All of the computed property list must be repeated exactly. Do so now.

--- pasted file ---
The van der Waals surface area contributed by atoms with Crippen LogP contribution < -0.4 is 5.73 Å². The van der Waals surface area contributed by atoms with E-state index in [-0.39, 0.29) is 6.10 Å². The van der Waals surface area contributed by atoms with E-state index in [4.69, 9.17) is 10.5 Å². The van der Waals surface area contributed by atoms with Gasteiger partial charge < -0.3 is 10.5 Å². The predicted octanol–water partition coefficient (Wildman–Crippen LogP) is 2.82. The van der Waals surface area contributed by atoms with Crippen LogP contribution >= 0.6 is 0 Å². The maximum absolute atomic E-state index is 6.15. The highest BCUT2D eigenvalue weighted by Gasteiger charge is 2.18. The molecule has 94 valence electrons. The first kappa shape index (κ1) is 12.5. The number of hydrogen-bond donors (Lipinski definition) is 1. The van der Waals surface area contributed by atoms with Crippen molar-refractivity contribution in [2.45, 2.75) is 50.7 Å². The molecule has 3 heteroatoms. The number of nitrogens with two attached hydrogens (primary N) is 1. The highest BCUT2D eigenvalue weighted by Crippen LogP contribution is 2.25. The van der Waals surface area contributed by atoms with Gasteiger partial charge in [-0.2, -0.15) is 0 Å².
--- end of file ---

The van der Waals surface area contributed by atoms with Crippen LogP contribution < -0.4 is 5.73 Å². The van der Waals surface area contributed by atoms with E-state index in [-0.39, 0.29) is 6.10 Å². The van der Waals surface area contributed by atoms with E-state index in [4.69, 9.17) is 10.5 Å². The van der Waals surface area contributed by atoms with Gasteiger partial charge < -0.3 is 10.5 Å². The predicted octanol–water partition coefficient (Wildman–Crippen LogP) is 2.82. The van der Waals surface area contributed by atoms with Crippen LogP contribution >= 0.6 is 0 Å². The maximum absolute atomic E-state index is 6.15. The highest BCUT2D eigenvalue weighted by Gasteiger charge is 2.18. The molecule has 94 valence electrons. The first kappa shape index (κ1) is 12.5. The number of hydrogen-bond donors (Lipinski definition) is 1. The van der Waals surface area contributed by atoms with Crippen molar-refractivity contribution in [2.45, 2.75) is 50.7 Å². The molecule has 3 heteroatoms. The number of nitrogens with two attached hydrogens (primary N) is 1. The highest BCUT2D eigenvalue weighted by Crippen LogP contribution is 2.25. The van der Waals surface area contributed by atoms with Gasteiger partial charge in [-0.2, -0.15) is 0 Å².